Country Life Today: The Stonehenge Tunnel could be cancelled before work has even begun

This morning's news looks at how funding problems could spell an end to the tunnel beneath Stonehenge, finds out that heatwaves really are coming more often and reports on a heartbreaking story that reminds us all why guns have no place in the home.

The Stonehenge Tunnel ‘could be scrapped’

The proposed two-mile tunnel beneath Stonehenge could be scrapped due to doubts over funding, according to a report in The Times. MPs are concerned that the project — part of a major upgrade of the A303, the main route between London and the West Country — has fallen victim to the current ban on public-private funding schemes.

We’ll leave you to decide for yourself whether that’s a good thing or a bad thing, though passing by the beautiful old stones has always a been a highlight of the journey for us. Of course, crawling past them at 1mph as part of a 10-mile tailback isn’t exactly the best way to enjoy the ancient monument…

Full story (The Times – subscription required)


Get used to summer heatwaves — they might be 100 times more likely thanks to global warming

A holidaymaker with knotted hankie asleep on a sunny beach at Clacton, Essex. Image shot 2003. Exact date unknown.

A team of scientists working for the World Weather Attribution group have released a report claiming that global warming makes heatwaves such as last week’s somewhere between 5 and 100 times more likely to occur.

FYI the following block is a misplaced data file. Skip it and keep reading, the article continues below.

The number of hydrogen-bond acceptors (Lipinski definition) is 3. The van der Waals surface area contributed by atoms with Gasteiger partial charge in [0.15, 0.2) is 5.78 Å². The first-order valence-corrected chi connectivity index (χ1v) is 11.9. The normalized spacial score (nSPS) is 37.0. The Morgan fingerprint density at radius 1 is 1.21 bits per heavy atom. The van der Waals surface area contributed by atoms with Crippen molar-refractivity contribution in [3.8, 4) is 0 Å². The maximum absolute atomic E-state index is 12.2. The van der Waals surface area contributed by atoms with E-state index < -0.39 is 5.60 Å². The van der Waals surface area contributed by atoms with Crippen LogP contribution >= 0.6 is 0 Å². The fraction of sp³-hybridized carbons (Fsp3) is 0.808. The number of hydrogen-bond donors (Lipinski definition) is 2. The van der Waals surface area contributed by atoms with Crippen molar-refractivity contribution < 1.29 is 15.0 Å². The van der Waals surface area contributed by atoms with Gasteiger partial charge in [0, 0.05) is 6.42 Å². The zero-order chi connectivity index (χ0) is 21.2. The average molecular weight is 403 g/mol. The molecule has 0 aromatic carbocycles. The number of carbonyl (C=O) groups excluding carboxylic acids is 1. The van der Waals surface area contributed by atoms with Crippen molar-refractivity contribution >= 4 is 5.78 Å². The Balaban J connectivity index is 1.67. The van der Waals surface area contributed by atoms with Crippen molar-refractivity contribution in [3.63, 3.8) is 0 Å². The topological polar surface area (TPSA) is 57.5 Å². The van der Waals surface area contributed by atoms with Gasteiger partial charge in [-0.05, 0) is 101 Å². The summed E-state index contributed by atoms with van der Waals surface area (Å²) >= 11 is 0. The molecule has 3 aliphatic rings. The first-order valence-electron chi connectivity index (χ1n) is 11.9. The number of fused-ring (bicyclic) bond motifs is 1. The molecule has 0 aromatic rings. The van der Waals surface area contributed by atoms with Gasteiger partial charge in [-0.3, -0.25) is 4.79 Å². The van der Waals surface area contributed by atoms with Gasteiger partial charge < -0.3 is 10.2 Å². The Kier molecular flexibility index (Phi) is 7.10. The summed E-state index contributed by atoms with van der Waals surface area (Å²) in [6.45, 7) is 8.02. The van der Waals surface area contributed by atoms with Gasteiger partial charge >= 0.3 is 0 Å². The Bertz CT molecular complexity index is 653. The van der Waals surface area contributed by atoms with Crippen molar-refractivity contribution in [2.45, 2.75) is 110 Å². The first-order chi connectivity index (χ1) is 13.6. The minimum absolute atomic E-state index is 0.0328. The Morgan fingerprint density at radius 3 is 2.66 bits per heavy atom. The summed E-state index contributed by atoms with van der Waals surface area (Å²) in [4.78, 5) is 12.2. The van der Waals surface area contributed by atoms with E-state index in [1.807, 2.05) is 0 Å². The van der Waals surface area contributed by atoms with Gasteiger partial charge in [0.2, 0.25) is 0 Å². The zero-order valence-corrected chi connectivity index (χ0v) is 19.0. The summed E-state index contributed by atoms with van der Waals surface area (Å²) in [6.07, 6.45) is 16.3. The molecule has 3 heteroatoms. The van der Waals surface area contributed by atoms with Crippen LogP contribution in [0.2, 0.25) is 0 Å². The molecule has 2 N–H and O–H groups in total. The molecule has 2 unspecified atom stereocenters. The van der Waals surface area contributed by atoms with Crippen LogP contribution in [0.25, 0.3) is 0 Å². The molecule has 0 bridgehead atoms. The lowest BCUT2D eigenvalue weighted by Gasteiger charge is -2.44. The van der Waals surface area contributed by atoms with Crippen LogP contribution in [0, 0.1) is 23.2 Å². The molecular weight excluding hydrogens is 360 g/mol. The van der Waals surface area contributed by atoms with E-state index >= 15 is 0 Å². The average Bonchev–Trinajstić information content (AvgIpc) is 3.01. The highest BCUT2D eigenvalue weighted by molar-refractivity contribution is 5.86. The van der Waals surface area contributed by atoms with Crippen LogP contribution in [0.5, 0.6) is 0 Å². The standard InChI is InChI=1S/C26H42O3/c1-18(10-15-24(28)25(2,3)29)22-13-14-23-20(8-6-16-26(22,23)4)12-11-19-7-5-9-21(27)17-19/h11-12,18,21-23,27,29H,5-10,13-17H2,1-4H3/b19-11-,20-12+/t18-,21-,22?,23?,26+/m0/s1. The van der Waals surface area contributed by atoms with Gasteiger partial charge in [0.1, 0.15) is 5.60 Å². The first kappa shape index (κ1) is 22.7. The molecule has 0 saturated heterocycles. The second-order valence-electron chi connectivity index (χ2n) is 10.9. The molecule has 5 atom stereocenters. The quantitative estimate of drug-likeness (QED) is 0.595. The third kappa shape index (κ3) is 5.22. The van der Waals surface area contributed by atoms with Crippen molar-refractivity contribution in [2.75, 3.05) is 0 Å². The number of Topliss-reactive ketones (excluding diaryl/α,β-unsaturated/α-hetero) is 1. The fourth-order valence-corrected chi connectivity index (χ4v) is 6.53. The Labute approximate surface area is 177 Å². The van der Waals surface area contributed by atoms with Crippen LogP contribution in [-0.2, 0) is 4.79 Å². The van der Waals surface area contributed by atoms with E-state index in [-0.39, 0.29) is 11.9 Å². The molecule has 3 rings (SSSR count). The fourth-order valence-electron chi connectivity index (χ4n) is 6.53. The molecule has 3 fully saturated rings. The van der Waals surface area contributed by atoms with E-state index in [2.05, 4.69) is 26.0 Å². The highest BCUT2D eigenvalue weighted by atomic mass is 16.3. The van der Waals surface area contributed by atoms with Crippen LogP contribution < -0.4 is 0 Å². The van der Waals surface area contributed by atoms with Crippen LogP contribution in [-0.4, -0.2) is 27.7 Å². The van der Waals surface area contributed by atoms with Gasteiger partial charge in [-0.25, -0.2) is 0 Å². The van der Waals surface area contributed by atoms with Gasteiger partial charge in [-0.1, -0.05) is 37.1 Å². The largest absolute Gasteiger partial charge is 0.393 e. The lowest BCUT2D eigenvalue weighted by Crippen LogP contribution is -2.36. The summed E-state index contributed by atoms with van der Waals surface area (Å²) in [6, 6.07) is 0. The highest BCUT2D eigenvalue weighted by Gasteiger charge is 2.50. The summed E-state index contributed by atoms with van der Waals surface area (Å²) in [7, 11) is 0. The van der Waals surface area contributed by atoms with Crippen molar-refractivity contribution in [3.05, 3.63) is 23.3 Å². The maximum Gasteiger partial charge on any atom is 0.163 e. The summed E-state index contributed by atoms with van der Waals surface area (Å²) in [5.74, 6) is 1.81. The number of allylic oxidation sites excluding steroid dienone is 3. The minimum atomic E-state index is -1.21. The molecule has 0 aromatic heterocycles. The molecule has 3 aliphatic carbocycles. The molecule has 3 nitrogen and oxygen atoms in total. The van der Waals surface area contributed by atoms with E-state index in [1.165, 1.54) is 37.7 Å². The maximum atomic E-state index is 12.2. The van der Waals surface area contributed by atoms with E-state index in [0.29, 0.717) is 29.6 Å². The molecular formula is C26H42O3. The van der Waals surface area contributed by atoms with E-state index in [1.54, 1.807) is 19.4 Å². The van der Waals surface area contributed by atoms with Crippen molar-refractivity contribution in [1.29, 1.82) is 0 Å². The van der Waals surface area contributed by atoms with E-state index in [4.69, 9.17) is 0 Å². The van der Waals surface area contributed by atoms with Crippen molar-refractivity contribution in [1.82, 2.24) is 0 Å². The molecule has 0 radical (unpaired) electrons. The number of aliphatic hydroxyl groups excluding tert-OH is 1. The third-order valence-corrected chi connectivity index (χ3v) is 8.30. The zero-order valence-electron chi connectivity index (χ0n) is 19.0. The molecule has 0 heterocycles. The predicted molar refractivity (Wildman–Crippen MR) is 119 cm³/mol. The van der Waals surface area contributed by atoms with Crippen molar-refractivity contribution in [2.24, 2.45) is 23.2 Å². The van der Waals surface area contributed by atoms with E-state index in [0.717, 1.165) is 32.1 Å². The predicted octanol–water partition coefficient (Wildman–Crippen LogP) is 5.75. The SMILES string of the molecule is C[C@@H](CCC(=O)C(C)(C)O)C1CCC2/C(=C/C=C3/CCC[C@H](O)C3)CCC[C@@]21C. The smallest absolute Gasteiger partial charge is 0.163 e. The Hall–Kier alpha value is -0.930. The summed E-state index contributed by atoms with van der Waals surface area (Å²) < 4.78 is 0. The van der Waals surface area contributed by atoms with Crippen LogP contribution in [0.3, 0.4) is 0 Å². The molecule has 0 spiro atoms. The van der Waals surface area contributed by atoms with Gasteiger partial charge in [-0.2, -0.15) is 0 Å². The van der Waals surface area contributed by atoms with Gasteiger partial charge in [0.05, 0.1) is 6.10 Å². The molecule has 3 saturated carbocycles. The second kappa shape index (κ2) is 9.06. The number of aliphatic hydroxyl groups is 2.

Full story (BBC)


When day turns to night

People observe the total solar eclipse in the town of Bella Vista. Credit: Getty

One of nature’s great wonders took place in Chile and Argentina yesterday afternoon: a total eclipse.

Gallery (Daily Mail)


A heartbreaking reminder of the dangers of guns

A picture of Stanley Metcalf held by his parents as they made their statement on Tuesday. Picture: PA

A picture of Stanley Metcalf held by his parents as they made their statement on Tuesday. Picture: PA

Reports this morning cover the details of the tragic death of Stanley, who was shot and killed by his great-grandfather at a family party. Albert Grannon pulled the trigger to check if the gun was loaded while pointing it at his great-grandson. Stanley was hit in the stomach and died; his last words were ‘Why did you shoot me, Grandad?’

Mr Grannon, 78, was jailed for three years on Monday. Stanley’s mother, Jenny Dees, claims that Mr Grannon has not shown any remorse: ‘Not once did he say sorry. Now, if he did it would be meaningless – and too little too late.’

Full story (Daily Telegraph)


Good news, bad news from the clear-up at Glastonbury

The pre-event publicity about the thoughtlessness and selfishness of those who leave their tents behind at Glastonbury seems to have hit home. But there’s still some way to go…

Read more (Evening Standard)


On This Day: William’s first title before he became the Conqueror

William of Normandy depicted in the Bayeaux Tapestry

William of Normandy depicted in the Bayeaux Tapestry

In 1035, William the Bastard gained his first title: Duke of Normandy. He was just seven at the time. That he held on to both the title and the power that came with it is a minor miracle; it’s impossible to imagine what the map of Europe might have looked like over the past millennium without his influence.

Read Ken Follett on why he loves the Bayeaux Tapestry (Country Life)


And finally… the Arctic fox who put Ranulph Fiennes to shame

This little chap trekked almost 2,200 miles in 76 days — thought to be one of the longest treks ever recorded by an Arctic fox.

Full story (iNews)